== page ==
This lofty state of purity is generative, and so is a kind of spiritual marriage. Paul numbered many converts among his spiritual children; the womb of the Virgin Mary herself was blessed with the birth of Christ in its virginity. The flesh cannot bring forth such spiritual fruits; with the whole outward man, it is doomed to decay and die. The soul alone, the inward man, can be restored and made fruitful by a marriage incompatible with fleshly marriage, but only possible by virginity. No one can serve both the sensual man and the spiritual man. As an earthly suitor will preen himself and make the most of his distinctions and wealth, one seeking spiritual marriage will attend to the health of the soul and boast before God in spiritual riches only.
Men and women alike are welcomed to this spiritual union with an immortal Bridegroom; but only the pure may embrace purity itself. The one bound to sensual pleasure is vulnerable to excess and lust; those, however, who restrict their indulgence in such pleasures achieve a tranquility and satisfaction in temperance that form a good ground for reaching further toward the Divine. Temperance in gratitude seeks only satisfaction of need, not superfluous delights; nor is it, on the other hand, a rigorous accounting, which may turn the mind wholly on regulating or afflicting the body. This latter error distracts one from the contemplation of God which is the whole goal of temperance. Our self-mastery must be orderly, swinging neither into indulgence nor to immoderate mortification. Temperance ultimately has no interest in the body one way or the other: it seeks only to afford the peaceful operations of the soul.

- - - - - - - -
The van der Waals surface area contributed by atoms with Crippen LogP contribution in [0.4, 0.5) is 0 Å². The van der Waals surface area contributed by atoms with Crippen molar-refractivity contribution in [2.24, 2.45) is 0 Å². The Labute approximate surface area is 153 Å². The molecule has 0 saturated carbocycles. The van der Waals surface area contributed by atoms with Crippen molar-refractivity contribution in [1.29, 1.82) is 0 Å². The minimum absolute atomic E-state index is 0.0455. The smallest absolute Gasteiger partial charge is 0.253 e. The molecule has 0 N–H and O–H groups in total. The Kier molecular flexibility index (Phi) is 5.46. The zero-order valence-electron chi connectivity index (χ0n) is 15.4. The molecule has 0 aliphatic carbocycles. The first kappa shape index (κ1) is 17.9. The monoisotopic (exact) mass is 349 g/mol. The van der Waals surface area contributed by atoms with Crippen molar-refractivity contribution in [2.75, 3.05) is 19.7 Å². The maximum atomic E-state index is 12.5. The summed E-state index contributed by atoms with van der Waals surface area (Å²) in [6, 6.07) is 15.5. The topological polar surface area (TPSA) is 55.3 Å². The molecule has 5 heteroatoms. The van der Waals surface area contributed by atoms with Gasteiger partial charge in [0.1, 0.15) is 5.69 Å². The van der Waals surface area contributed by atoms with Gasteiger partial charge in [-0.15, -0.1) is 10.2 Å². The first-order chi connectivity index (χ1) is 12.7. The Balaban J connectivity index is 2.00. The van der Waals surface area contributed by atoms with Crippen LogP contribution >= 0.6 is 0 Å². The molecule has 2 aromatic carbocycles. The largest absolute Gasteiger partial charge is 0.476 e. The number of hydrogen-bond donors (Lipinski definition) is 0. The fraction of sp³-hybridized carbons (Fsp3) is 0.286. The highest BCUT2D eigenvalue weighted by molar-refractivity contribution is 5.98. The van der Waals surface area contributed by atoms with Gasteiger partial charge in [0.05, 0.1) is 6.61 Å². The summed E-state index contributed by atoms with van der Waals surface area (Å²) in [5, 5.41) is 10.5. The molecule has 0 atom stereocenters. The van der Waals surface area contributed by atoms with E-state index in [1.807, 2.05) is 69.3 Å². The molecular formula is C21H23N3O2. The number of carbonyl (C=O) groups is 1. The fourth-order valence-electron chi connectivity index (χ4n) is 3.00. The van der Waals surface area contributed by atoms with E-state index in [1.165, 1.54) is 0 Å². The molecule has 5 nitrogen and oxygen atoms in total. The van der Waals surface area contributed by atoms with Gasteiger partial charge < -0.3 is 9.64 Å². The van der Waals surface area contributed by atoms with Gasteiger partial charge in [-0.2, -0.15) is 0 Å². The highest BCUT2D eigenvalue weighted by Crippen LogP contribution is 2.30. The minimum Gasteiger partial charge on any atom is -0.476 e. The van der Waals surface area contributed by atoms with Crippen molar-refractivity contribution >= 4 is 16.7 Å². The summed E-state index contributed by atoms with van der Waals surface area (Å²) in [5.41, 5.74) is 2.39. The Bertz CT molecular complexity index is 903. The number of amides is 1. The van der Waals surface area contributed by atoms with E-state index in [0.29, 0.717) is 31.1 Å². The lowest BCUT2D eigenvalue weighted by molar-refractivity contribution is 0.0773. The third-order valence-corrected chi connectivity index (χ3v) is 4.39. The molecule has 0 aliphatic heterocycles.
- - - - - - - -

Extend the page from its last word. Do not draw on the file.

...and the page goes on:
Gregory does not feel there is any need to provide here rules for temperance, due to the many instruction manuals already in circulation “for the benefit of those who love details.” Moreover, the best advice on temperance is simply to practice it, and if possible find a spiritual teacher and guide. One cannot be one’s own instructor in a foreign language, Gregory reminds the reader; nor does each doctor have to reinvent medicine and experiment with every drug to find out what is healthful and what harmful. It is a wise and appropriate measure, accordingly, to seek out someone who has already mastered the way of virginity. Alone and ignorant, even if naturally adept at spiritual disciplines, one is easily felled by pride or any of a number of dangerous and unhealthy extremes.
Gregory thinks that his own generation has managed to furnish ample examples of holiness for young seekers to follow; a saint is like a burning torch, lighting up all others that come within his circle. One may identify such people by their complete insensibility to secular ambitions and the desires of the flesh, but great liveliness as regards virtue. Let such a one, Gregory urges, become the beacon of your life. “Imitate his youth and his gray hairs,” his combination (at whatever age) of youthful energy for the good and the wisdom of the old. Holy men have been tempted as we, yet are conquerors and thus qualified to give us aid.